“Labeling is really important, but so is a well-planned distribution process,” Halvorsen says. “If everything is labeled clearly but the volunteers or staff delivering the food aren’t briefed, meals end up in the wrong hands.” Halvorsen had this experience with a museum fundraiser she catered. She dropped off the boxes and then watched well-meaning volunteers jump in to distribute the boxes quickly without noticing the labels.

Mitchell and his team opt to build one-size-fits-all boxes as often as possible. “Making the whole box meet the major food allergens is the easiest thing to do,” he says, sharing that he avoids menu items containing gluten and dairy when he can.

3. Presentation still matters. 
A boxed meal does not give the catering company or the planner the luxury of making a statement with stunning table settings or creative buffets. So, chefs and planners need to dream up different ways to wow their attendees.  

“One of our priorities is presentation, so we try to put a bed of greens or a slice of kiwi in the box, or even a fresh flower,” Halvorsen says. “We want to deliver a mini experience like they would have with [my company].”

All five senses should be considered in presentation, not just the appearance of the boxed meal. “Stay away from seafood or boiled eggs,” Mitchell cautions. “The minute you open the box, that’s all you’ll smell.”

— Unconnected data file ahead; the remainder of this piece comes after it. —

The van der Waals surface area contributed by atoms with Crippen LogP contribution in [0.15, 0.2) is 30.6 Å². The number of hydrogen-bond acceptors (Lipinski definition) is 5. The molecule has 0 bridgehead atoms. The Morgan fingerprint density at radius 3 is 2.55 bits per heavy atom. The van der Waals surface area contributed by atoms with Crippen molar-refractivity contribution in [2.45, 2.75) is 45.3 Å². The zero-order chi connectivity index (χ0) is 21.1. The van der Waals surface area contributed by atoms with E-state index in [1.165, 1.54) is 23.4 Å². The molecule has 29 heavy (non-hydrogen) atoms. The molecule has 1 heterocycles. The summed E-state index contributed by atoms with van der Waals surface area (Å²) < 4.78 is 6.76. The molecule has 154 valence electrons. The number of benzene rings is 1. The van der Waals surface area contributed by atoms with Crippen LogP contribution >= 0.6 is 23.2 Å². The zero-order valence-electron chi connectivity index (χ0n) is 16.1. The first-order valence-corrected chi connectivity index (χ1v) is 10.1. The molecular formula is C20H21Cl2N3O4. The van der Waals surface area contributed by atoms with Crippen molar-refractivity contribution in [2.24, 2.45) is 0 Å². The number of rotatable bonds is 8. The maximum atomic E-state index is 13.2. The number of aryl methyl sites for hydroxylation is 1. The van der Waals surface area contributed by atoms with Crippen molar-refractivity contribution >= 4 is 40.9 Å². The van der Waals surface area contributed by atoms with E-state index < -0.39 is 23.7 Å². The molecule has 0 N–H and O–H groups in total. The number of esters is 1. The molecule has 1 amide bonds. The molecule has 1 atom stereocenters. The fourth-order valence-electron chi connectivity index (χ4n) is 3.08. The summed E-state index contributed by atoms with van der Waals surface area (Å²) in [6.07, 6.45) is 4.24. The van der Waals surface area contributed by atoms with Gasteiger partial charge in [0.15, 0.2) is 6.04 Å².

4. Timing is everything.
Planners, caterers and venue staff should work together so the boxes can be delivered as close to the time of consumption as possible in order to serve your guests a boxed meal that’s enjoyable and safe. 

Rather than one large pickup location, consider creating several stations around your venue where attendees can pick up their box, suggests Bold 's director of sales Heather Hofmann. This will cut down on a line and prevent the need for one huge staging location for all of the bulky boxes. Staggering mealtimes for segments of your attendees is another option that will reduce the space needed for storage and allow for fresher meals. The caterer can do multiple deliveries, bringing each batch of boxes as close to mealtime as possible. 

If space permits, consider asking the catering team to assemble the boxes on-site. On Veterans Day, Biggs’ company was hired to prepare 300 hot meals for a drive-in event for veterans and their families. The food was to be consumed by the attendees in their vehicles midway through the event. Instead of preassembling boxes that would have to sit for over an hour, Biggs and his employees opted to bring all of the food on-site in bulk with warmers and set up a canopy for assembly. The team was able to build boxes at a pace that worked for the flow of guests as they grabbed them—avoiding a big pile of boxes with nowhere to stay warm.

Planning an all-star boxed meal service for hundreds (or thousands!) requires equal parts logistics and creativity. With critical thinking and a willingness to stretch their minds, caterers and planners can build a box that attendees will remember for all of the right reasons.

A version of this story appeared in Connect's spring 2021 issue